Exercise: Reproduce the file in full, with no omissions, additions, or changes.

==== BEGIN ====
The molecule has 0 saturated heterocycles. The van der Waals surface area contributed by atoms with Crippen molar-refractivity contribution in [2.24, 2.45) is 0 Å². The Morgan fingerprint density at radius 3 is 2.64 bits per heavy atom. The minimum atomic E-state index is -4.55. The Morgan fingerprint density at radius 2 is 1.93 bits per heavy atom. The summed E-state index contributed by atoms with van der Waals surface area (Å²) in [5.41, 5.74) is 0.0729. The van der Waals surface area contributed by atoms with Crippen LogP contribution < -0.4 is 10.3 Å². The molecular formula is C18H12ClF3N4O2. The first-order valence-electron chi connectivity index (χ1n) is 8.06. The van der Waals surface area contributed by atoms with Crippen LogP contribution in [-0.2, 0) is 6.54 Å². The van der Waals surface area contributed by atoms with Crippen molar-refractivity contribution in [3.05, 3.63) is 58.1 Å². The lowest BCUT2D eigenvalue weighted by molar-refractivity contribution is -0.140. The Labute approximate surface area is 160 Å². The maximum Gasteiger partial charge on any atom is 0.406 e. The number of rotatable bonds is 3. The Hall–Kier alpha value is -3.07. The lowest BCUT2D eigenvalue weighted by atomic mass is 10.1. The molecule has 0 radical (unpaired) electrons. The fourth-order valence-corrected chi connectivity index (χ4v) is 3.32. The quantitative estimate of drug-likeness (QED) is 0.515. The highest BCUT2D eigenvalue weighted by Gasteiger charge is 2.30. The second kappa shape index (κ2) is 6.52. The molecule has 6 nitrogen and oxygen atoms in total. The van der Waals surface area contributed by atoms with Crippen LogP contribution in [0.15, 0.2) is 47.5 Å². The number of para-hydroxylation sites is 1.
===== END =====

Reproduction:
The molecule has 0 saturated heterocycles. The van der Waals surface area contributed by atoms with Crippen molar-refractivity contribution in [2.24, 2.45) is 0 Å². The Morgan fingerprint density at radius 3 is 2.64 bits per heavy atom. The minimum atomic E-state index is -4.55. The Morgan fingerprint density at radius 2 is 1.93 bits per heavy atom. The summed E-state index contributed by atoms with van der Waals surface area (Å²) in [5.41, 5.74) is 0.0729. The van der Waals surface area contributed by atoms with Crippen LogP contribution < -0.4 is 10.3 Å². The molecular formula is C18H12ClF3N4O2. The first-order valence-electron chi connectivity index (χ1n) is 8.06. The van der Waals surface area contributed by atoms with Crippen LogP contribution in [-0.2, 0) is 6.54 Å². The van der Waals surface area contributed by atoms with Crippen molar-refractivity contribution in [3.05, 3.63) is 58.1 Å². The lowest BCUT2D eigenvalue weighted by molar-refractivity contribution is -0.140. The Labute approximate surface area is 160 Å². The maximum Gasteiger partial charge on any atom is 0.406 e. The number of rotatable bonds is 3. The Hall–Kier alpha value is -3.07. The lowest BCUT2D eigenvalue weighted by atomic mass is 10.1. The molecule has 0 radical (unpaired) electrons. The fourth-order valence-corrected chi connectivity index (χ4v) is 3.32. The quantitative estimate of drug-likeness (QED) is 0.515. The highest BCUT2D eigenvalue weighted by Gasteiger charge is 2.30. The second kappa shape index (κ2) is 6.52. The molecule has 6 nitrogen and oxygen atoms in total. The van der Waals surface area contributed by atoms with Crippen LogP contribution in [0.15, 0.2) is 47.5 Å². The number of para-hydroxylation sites is 1.